Asymmetry in Lips and Eyes? (photo)
- Asked by aeanon
- 1 year ago
My right eye and right lip sit lower than on the left side. It has become more pronounced with time. I think vision in my right eye has gotten worse over the past 6 months at around the same time, so perhaps the problem is a lazy eye. Is there any way I can correct the right half of my face? I'm not sure if it is a problem with a lazy eye, the muscles or my bone structure. I think my lips have always been uneven, and my eyes too - but never this pronounced.
Work up Suggested
After looking at your picutre upclose, I think you see a physician that can do some direct neurological nerve testing, if this has always been the case (looking at past photo's) then some difference can be addressed with injectables.
Asymmetry in Lips and Eyes?
Yes I see a very obvious asymmetry. Best to compare to younger photos. If a recent occurrence than seek full work up and testing to check for a medical/nerve/genetic issues.
Not The Result Of A Lazy Eye
You do demonstrate right upper eyelid ptosis. It is hard to tell if the right eye is more sunken than the left. A personal consultation to assess this question would provide an answer. There is a well describe chronic sinus problem that can cause slow changes in the eye socket called silent sinus syndrome. What happens is the sinus opening closes due to chronic sinus inflammation or trauma. The negative pressure in the sinus slowly causes the boney orbital floor to bow down making it look like the eye is shrinking. Do you have this? You appearance is not really consistent with this but an examination look for what is called enophthalmus and appropriate imaging studies may be required to answer these questions. I suggest you see an oculoplastic surgeon or a otolaryngologist to answer this question.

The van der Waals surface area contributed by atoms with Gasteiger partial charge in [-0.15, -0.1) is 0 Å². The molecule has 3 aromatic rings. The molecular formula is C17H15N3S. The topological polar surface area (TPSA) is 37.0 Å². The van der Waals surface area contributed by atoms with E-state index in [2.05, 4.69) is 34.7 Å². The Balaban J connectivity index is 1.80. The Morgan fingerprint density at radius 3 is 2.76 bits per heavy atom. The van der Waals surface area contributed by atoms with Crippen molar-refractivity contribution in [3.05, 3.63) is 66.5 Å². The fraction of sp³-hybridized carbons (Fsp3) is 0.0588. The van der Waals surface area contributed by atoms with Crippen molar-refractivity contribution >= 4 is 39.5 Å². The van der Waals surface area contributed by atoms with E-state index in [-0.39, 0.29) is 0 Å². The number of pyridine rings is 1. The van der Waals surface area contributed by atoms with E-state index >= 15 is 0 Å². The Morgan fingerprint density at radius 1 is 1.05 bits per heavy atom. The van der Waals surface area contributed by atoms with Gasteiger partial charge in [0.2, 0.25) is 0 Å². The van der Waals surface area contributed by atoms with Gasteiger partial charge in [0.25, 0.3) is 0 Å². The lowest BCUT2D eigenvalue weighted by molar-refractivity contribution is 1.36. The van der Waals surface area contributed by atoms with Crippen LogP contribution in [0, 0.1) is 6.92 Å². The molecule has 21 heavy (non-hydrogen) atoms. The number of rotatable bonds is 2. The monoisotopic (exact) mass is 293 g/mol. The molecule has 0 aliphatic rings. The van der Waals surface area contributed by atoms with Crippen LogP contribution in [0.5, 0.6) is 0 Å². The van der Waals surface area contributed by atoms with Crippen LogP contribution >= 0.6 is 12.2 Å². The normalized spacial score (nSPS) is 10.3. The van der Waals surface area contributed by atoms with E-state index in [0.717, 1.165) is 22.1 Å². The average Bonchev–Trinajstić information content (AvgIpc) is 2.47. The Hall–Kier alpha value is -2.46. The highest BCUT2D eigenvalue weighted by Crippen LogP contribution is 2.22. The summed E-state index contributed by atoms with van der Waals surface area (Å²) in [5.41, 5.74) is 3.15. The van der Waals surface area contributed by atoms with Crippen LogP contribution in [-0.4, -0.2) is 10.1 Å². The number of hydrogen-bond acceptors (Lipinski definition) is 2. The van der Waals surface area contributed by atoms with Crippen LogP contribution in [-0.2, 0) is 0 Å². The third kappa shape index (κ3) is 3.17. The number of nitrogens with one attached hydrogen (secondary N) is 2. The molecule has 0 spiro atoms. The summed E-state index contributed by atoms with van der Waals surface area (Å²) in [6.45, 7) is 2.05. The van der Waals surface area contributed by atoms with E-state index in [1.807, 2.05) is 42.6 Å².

These answers are for educational purposes and should not be relied upon as a substitute for medical advice you may receive from your physician. If you have a medical emergency, please call 911. These answers do not constitute or initiate a patient/doctor relationship.